Stop Using Objects as Hash Maps in JavaScript

Photo by Steve Johnson on Unsplash

A map is one of the most frequently used data structures in daily programming. It keeps key-value pairs that can easily be accessed by their keys.

In JavaScript, it is quite convenient to just use a plain object for that purpose. But there is a built-in data structure in JavaScript that was made for exactly that purpose: Map.

// Don't
const plainObjMap = {};
plainObjMap['someKey1'] = 1;
plainObjMap['someKey2'] = 2;
plainObjMap['someKey3'] = 3;

// Do
const map = new Map();
map.set('someKey1', 1);
map.set('someKey2', 2);
map.set('someKey3', 3);

Note that this isn’t a case against using a map but against “using an Object as a map”, as using the Map type comes with a few advantages such as guaranteed key order and being more performant.

Stop Using Objects as Hash Maps in JavaScript →
MDN: Map: Objects vs. Maps

pagemap, a mini map navigation for web pages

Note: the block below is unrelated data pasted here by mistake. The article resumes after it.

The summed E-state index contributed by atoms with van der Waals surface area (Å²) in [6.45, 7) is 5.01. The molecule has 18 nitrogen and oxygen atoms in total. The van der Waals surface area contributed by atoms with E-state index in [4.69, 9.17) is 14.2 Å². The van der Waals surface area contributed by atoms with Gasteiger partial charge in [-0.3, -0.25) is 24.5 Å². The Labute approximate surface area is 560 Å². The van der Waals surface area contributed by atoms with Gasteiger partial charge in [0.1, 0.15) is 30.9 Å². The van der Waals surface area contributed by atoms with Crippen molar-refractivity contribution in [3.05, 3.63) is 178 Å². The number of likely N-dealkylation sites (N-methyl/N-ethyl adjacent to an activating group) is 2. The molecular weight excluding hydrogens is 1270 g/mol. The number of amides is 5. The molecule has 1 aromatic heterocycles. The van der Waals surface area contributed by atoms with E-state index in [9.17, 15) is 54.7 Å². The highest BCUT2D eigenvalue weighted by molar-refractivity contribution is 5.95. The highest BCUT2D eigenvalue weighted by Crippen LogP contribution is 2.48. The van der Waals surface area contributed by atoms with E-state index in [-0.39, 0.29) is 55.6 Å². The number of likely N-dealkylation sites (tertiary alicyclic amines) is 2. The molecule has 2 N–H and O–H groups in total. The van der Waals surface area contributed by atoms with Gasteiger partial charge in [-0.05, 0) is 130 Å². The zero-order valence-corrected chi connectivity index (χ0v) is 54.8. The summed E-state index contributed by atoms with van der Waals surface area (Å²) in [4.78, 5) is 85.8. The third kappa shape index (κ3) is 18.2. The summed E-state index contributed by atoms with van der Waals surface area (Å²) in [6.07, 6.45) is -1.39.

Many text editors nowadays sport a minimap on the right hand side of the screen. Pagemap is like that, but for webpages:

To use it, position a canvas element fixed on your screen, and tell pagemap which elements to include in the map:

<canvas id="map"></canvas>
#map {
    position: fixed;
    top: 0;
    right: 0;
    width: 200px;
    height: 100%;
    z-index: 100;
pagemap(document.querySelector('#map'), {
    viewport: null,
    styles: {
        'header,footer,section,article': rgba(0,0,0,0.08),
        'h1,a': rgba(0,0,0,0.10),
        'h2,h3,h4': rgba(0,0,0,0.08)
    back: rgba(0,0,0,0.02),
    view: rgba(0,0,0,0.05),
    drag: rgba(0,0,0,0.10),
    interval: null

Installation per npm/yarn

$ yarn add pagemap

pagemap – minimap for web pages →
pagemap source (GitHub) →